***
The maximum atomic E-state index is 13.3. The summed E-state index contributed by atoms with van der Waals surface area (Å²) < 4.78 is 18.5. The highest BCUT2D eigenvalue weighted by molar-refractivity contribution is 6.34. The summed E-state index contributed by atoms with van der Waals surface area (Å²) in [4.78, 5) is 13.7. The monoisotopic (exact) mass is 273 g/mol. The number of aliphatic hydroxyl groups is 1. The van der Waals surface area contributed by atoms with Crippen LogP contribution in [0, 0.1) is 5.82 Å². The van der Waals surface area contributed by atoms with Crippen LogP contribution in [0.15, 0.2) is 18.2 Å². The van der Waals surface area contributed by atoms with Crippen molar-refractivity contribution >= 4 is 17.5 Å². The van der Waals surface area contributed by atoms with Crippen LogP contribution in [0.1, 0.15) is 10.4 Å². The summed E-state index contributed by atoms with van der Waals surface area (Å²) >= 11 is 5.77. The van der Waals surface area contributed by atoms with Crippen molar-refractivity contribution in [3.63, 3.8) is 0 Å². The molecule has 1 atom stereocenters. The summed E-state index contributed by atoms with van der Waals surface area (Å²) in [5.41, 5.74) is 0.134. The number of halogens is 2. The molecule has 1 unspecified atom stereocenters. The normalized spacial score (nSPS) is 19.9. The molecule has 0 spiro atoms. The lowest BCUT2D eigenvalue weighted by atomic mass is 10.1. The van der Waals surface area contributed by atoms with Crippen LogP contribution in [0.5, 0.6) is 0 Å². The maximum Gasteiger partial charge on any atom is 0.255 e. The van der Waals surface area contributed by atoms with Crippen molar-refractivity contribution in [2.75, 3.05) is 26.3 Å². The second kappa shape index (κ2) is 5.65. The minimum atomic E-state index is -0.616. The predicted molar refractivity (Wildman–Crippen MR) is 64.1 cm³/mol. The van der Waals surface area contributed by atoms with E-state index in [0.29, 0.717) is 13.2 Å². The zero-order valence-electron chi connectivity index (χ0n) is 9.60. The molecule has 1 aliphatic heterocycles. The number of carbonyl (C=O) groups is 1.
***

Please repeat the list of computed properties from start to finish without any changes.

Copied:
The maximum atomic E-state index is 13.3. The summed E-state index contributed by atoms with van der Waals surface area (Å²) < 4.78 is 18.5. The highest BCUT2D eigenvalue weighted by molar-refractivity contribution is 6.34. The summed E-state index contributed by atoms with van der Waals surface area (Å²) in [4.78, 5) is 13.7. The monoisotopic (exact) mass is 273 g/mol. The number of aliphatic hydroxyl groups is 1. The van der Waals surface area contributed by atoms with Crippen LogP contribution in [0, 0.1) is 5.82 Å². The van der Waals surface area contributed by atoms with Crippen LogP contribution in [0.15, 0.2) is 18.2 Å². The van der Waals surface area contributed by atoms with Crippen molar-refractivity contribution >= 4 is 17.5 Å². The van der Waals surface area contributed by atoms with Crippen LogP contribution in [0.1, 0.15) is 10.4 Å². The summed E-state index contributed by atoms with van der Waals surface area (Å²) >= 11 is 5.77. The van der Waals surface area contributed by atoms with Crippen molar-refractivity contribution in [3.63, 3.8) is 0 Å². The molecule has 1 atom stereocenters. The summed E-state index contributed by atoms with van der Waals surface area (Å²) in [5.41, 5.74) is 0.134. The number of halogens is 2. The molecule has 1 unspecified atom stereocenters. The normalized spacial score (nSPS) is 19.9. The molecule has 0 spiro atoms. The lowest BCUT2D eigenvalue weighted by atomic mass is 10.1. The van der Waals surface area contributed by atoms with Crippen LogP contribution in [0.5, 0.6) is 0 Å². The maximum Gasteiger partial charge on any atom is 0.255 e. The van der Waals surface area contributed by atoms with Crippen molar-refractivity contribution in [2.75, 3.05) is 26.3 Å². The second kappa shape index (κ2) is 5.65. The minimum atomic E-state index is -0.616. The predicted molar refractivity (Wildman–Crippen MR) is 64.1 cm³/mol. The van der Waals surface area contributed by atoms with E-state index in [0.29, 0.717) is 13.2 Å². The zero-order valence-electron chi connectivity index (χ0n) is 9.60. The molecule has 1 aliphatic heterocycles. The number of carbonyl (C=O) groups is 1.